“Evan Tager is one of the nation’s most prominent appellate practitioners.” He “deploys a grasp of language and argument that is a marvel to behold.”
Evan Tager is a member of the Supreme Court & Appellate practice in Mayer Brown’s Washington, DC office and serves as one of five co-leaders of the firm’s worldwide Litigation practice. Identified by Chambers USA as one of America’s leading appellate lawyers for the past eight years, and profiled by Legal Times as a leading appellate lawyer, Evan has been integrally involved in a range of issues of paramount importance to the business community, including punitive damages, class certification standards, admissibility of expert testimony, and enforceability of arbitration agreements.
In February 2013, International Law Office awarded Evan its Client Choice Award for the Litigation category in Washington, D.C. This award, which is based entirely on client nominations and references, is given to one lawyer per city. According to ILO’s press release, “[c]lients are asked to rate individual lawyers and law firms on the following client service criteria: quality of legal advice, value for money, commercial awareness, effective communication, billing transparency, tailored fee structures, response time, sharing of expertise and use of technology.” One client interviewed by ILO commented that “Evan Tager’s trial and appellate work for my company has facilitated a fundamental positive change in some of the most important legal doctrines impacting businesses.” Another observed that “Evan’s reputation is that of a master strategist and communicator, with top-flight analytical skills and a unique ability to simplify the complex.” And a third said that “Evan brings a value set and open-mindedness that allow him to become a trusted business partner, and he is eager to align his interests with the client’s.”
In 2012, The National Law Journal named Evan to its “Champions and Visionaries” list, citing his work helping Cingular Wireless (now AT&T Mobility) create an incentives-based customer arbitration process aimed at reducing the number of class actions the company had to fight and his successful defense of that process at the US Supreme Court. In AT&T Mobility v. Concepcion, the Court ruled that the Federal Arbitration Act preempts states from refusing to enforce arbitration provisions on the ground that they disallow class actions. Recognizing the nearly ten-year duration of Evan’s efforts in this area, The National Law Journal said that “Evan Tager has established himself as one of the great marathon runners in the federal appellate system.”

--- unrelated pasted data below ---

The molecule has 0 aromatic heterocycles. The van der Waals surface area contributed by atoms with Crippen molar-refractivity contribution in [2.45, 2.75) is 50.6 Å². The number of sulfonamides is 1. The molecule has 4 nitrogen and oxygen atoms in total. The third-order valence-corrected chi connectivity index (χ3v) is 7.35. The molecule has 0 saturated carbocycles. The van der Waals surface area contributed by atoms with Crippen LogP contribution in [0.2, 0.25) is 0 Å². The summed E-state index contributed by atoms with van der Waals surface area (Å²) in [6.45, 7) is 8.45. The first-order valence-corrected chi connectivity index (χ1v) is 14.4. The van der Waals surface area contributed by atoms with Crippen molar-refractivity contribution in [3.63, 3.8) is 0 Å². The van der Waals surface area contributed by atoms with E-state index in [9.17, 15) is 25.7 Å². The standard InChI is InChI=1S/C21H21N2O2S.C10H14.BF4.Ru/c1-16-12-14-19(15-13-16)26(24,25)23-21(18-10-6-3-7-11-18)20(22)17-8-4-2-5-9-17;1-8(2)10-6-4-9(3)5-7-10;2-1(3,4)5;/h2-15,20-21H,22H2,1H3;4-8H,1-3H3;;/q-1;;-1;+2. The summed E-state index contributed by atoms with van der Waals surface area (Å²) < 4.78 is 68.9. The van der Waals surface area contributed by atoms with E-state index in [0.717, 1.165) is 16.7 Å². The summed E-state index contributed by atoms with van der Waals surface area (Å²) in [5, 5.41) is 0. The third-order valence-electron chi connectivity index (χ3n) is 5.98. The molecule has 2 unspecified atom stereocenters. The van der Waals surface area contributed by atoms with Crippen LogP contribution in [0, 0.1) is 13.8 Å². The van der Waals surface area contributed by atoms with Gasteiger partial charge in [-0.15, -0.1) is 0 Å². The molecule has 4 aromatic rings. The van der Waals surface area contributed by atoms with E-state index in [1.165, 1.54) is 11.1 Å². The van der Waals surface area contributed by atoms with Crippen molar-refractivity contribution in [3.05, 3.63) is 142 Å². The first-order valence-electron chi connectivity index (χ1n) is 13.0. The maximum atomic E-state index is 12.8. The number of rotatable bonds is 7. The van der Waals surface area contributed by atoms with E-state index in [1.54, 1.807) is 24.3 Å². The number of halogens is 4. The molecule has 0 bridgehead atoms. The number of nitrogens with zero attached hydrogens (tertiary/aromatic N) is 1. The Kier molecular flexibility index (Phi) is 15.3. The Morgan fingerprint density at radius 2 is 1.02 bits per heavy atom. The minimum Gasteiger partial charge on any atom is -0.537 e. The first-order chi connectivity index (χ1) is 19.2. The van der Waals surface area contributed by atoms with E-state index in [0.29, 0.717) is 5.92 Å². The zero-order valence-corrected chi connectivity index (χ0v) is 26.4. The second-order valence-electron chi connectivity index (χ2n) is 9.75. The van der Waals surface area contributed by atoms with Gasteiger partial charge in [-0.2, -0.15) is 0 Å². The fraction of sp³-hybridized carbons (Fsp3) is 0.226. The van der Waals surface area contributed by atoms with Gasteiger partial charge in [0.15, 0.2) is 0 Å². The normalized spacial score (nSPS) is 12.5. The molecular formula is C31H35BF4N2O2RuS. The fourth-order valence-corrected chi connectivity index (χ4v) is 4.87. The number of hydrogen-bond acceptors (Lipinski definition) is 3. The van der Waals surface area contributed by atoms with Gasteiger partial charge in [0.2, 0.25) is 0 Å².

The National Law Journal quoted one of Evan’s clients as saying that his company retained Evan because “[h]is reputation was that of a master strategist and communicator, with top-tier analytical skills and a unique ability to simplify the complex and make sense of confusion. I learned he is that and more. Evan brings a value set and open-mindedness that allow him to become a trusted business partner and is eager to align his interests with the client’s.”
Legal Times, in its issue on leading appellate lawyers, said that “[w]hen a major company needs to find a lawyer in a key case involving class certification, punitive damages, or arbitration, there's a good chance it will hire Evan Tager.” “In the past several years,” the publication stated, Evan “has become the go-to attorney in a growing number of cases that matter to big businesses across the United States.” Evan has been listed as a leading lawyer for several years running in Chambers USA, Legal 500, Benchmark Litigation and the Corporate Counsel edition of Super Lawyers. He also has been named as a top lawyer repeatedly in The Washingtonian. The 2009 edition of Legal 500 described Evan as a “professional and ethical thought leader” who is “responsive, committed to shared goals, and fair-minded.”
Evan has filed hundreds of briefs on issues of importance to the business community in the United States Supreme Court and in lower courts throughout the country. One of Evan’s clients told Chambers USA that, as a briefwriter, Evan “deploys a grasp of language and argument that is a marvel to behold.” Also according to Chambers USA, Evan is “‘smart and adept,’ he is praised by clients for his ‘ability to focus on the details at the same time as keeping his eye on the bigger picture.’” Evan has argued cases in the US Supreme Court, the First, Second, Third, Fourth, Fifth, Sixth, Ninth, and Eleventh Circuits, the DC Court of Appeals, the California Court of Appeal, the Illinois Appellate Court, the Illinois Supreme Court, the Washington Supreme Court, the West Virginia Supreme Court of Appeals, and numerous state and federal trial courts. In addition, he has published extensively on the subjects of appellate advocacy, punitive damages, class actions, and expert testimony, among other things, and has participated frequently on panels devoted to punitive damages and class actions.
Evan received his AB, magna cum laude from Princeton University in 1982 and his JD in 1985 from Stanford Law School, where he was Articles Editor of the Stanford Law Review and winner of the Board of Editors Award for Outstanding Editorial Contribution to the Stanford Law Review. Following law school, he served as a law clerk to Judge Mary M. Schroeder in the Ninth Circuit.
Evan is a regular contributor to Class Defense, the firm’s blog on key issues affecting class action law and policy.